Allo, Google's messaging app, can reportedly reveal your Google search history to people you communicate with. What appears to be a glitch, Allo tends to reveal your search history and other personal information when you use Google Assistant in chat.
Google Allo can leak your search history
Recode reported the problem after Tess Townsend noticed the issue during a conversation with a friend. One of the popular features of Allo is its usage of Google Assistant. During a chat, for example, you can also ask the bot for helpful information about anything you are currently conversing about. However, turns out Google Assistant can also bring back your previous search history right in front of your friend.
In the middle of our conversation, my friend directed Assistant to identify itself. Instead of offering a name or a pithy retort, it responded with a link from Harry Potter fan website Pottermore. The link led to an extract from “Harry Potter and the Order of the Phoenix,” the fifth book in J.K. Rowling’s Harry Potter series.
But the response was not merely a non sequitur. It was a result related to previous searches my friend said he had done a few days earlier.
But the privacy implications don't end here. Not only is Google Assistant bringing your private search data in front of your friends, it can also reveal your personal information retrieving data from apps like Google Maps.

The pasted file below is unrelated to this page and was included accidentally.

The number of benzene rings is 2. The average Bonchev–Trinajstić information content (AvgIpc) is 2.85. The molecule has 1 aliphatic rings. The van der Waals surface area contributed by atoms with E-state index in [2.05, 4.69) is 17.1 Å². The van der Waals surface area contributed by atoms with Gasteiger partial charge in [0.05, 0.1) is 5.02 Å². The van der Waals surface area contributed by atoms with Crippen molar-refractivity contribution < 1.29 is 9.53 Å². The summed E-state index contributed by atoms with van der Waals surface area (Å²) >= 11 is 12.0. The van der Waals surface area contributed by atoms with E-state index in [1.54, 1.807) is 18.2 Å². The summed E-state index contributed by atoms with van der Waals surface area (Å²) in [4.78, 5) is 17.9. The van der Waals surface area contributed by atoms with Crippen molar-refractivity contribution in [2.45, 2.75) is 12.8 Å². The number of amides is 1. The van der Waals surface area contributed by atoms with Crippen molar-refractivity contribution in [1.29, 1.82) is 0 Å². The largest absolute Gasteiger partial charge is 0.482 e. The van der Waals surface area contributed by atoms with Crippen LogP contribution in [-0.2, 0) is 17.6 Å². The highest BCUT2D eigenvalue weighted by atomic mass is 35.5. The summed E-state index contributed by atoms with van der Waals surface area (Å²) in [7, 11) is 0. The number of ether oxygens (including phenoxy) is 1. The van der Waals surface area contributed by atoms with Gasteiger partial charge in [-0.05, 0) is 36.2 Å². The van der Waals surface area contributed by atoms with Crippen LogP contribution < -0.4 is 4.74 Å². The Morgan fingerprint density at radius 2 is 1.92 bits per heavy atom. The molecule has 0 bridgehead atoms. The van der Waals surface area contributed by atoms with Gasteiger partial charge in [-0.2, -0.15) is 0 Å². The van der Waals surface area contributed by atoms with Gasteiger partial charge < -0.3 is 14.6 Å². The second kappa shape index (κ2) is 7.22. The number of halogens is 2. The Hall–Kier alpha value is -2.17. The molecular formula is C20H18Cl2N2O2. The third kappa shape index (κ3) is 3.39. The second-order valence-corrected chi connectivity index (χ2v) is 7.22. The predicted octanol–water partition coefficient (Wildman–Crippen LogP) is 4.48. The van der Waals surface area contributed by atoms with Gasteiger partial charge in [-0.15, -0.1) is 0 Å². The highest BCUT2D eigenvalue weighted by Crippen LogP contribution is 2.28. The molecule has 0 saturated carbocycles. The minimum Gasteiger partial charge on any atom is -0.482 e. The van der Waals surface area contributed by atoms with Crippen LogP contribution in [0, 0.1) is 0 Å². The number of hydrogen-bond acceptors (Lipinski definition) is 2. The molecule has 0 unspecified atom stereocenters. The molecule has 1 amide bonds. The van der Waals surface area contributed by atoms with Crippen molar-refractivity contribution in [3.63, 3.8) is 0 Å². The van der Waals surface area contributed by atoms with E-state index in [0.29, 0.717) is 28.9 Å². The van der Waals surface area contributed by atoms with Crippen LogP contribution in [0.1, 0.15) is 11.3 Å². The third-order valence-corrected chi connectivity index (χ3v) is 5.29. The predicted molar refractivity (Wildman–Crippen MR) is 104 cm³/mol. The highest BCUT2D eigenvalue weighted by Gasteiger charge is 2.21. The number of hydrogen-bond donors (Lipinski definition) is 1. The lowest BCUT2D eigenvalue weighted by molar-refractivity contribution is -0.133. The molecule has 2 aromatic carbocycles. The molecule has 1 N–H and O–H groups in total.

When I asked “What is my job?” in my conversation with my friend, Assistant responded by sharing a Google Maps image showing the address at which I used to work - the address of a co-working space, not the publicly listed address of my previous employer.
Google had the address on file because I had included it in my personal Google Maps settings. It did not ask my permission to share that.
As Recode notes, Google Assistant is designed to check with you before sharing personal information during an Allo conversation. However, this safeguard appears to be inconsistent. While Allo did share Townsend's work address, when Assistant was later asked "What is my name?", the bot asked privately if it can share this information.
Google said that it has now fixed the issue. "We were notified about the Assistant in group chats not working as intended. We've fixed the issue and appreciate the report," it wrote in response to the Recode story.
As reported earlier, Google Assistant, which was exclusive to Pixel, is now rolling out to other Android devices too. Since other apps, including the new Hangouts Chat and Meet apps, now use Google's treasured and witty Assistant, let's hope the bot doesn't mess up everywhere. You probably wouldn't want your boss to know about your interview for a new potential job when you invoke @meet to schedule a company meeting.